b. Hart: Retrospectivity is only objectionable when it would frustrate the LEs of the parties in a hard case,
parties cannot have any LEs.
c. Endicott: Retrospectivity is only objectionable if it makes it impossible for people to be confident that acting on their current understanding of the law will not be counter-productive.
2. Dworkin: Legal principles a. Even if the caselaw and statutes do not provide an express answer, the principles underlying those precedents and statutes have legal force and point towards the right answer in a hard case.
i. This fits with Dworkin's notion of law as an interpretive practice (law as integrity).
ii. Hart: Dworkin's model suggests there is one right answer in a hard case this is doubtful: there are likely multiple reasonable outcomes to hard cases. Not all questions have diametrically opposed answers.
iii. Finnis: According to Dworkin's interpretive theory, judges must balance what best 'fits' and best 'justifies' past political decisions
the instruction to 'balance' must mean to bear in mind all the relevant factors and choose on Dworkin's own interpretive theory, we must reject the right answer thesis.
1. Not choose between multiple acceptable options - the judge must choose the option she thinks best satisfies the 'fit and best light' criteria iv. GD: Dworkin's right answer thesis is merely a way for Dworkin to smuggle his own political views into the law by persuading judges to adopt his model of deciding hard cases.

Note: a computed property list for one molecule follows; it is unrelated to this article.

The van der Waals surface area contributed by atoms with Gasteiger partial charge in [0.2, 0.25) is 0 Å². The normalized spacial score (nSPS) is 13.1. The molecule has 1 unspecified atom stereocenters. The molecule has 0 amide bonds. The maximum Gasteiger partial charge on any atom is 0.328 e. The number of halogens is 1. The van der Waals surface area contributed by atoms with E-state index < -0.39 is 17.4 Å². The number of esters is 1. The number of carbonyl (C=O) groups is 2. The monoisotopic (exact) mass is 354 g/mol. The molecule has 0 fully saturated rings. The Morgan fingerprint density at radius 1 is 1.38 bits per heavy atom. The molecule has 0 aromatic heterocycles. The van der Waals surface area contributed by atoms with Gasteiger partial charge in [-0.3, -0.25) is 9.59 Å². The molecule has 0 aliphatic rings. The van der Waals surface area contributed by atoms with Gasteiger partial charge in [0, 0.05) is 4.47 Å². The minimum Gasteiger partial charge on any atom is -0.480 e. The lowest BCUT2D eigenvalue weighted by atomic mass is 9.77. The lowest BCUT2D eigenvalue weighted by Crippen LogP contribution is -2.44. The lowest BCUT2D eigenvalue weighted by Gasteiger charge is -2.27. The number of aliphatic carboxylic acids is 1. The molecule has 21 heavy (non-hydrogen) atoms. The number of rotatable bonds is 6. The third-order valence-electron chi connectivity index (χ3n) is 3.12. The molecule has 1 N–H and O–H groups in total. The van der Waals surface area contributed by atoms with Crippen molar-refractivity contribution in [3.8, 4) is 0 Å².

1. Dworkin: The model merely requires judges to take their own political views into account.
3. Raz: Directed law-making a. Building on Hart's model, courts deciding a hard case exercise a law-making power, but coupled with a duty to exercise it to achieve certain objectives.
i. Similar to Dworkin's model, but Raz's model is perfectly neutral model, because the specific objectives (and conventions for deciding hard cases) are dependent on the specific legal system ii. GD: Raz's model is superior to Hart's for two reasons:
1. It explains why judges might feel legally obliged (not just morally obliged) not to legislate without even being guided by the law.
2. It guarantees that a judge will not give rise to objections of retrospectivity (whereas Hart merely says retrospectivity will not necessarily arise in a hard case).
4. Realism: Fact-focused a. Judges decide a hard case primarily in response to the facts of that case: this approach is backwards-looking rather than Hart's forward-looking model.
i. NB: Legal realists think all cases are decided like this, based purely on the facts - there is no such thing as a 'hard case'.
GD, Leiter: When we are considering what does happen when judges decide hard cases (as opposed to what should happen), the legal realist theory is most accurate.
Lord Goff: "the most potent influence upon a court in formulating a statement of legal principle … in the generality of instances … is the desired result in the particular case before the court"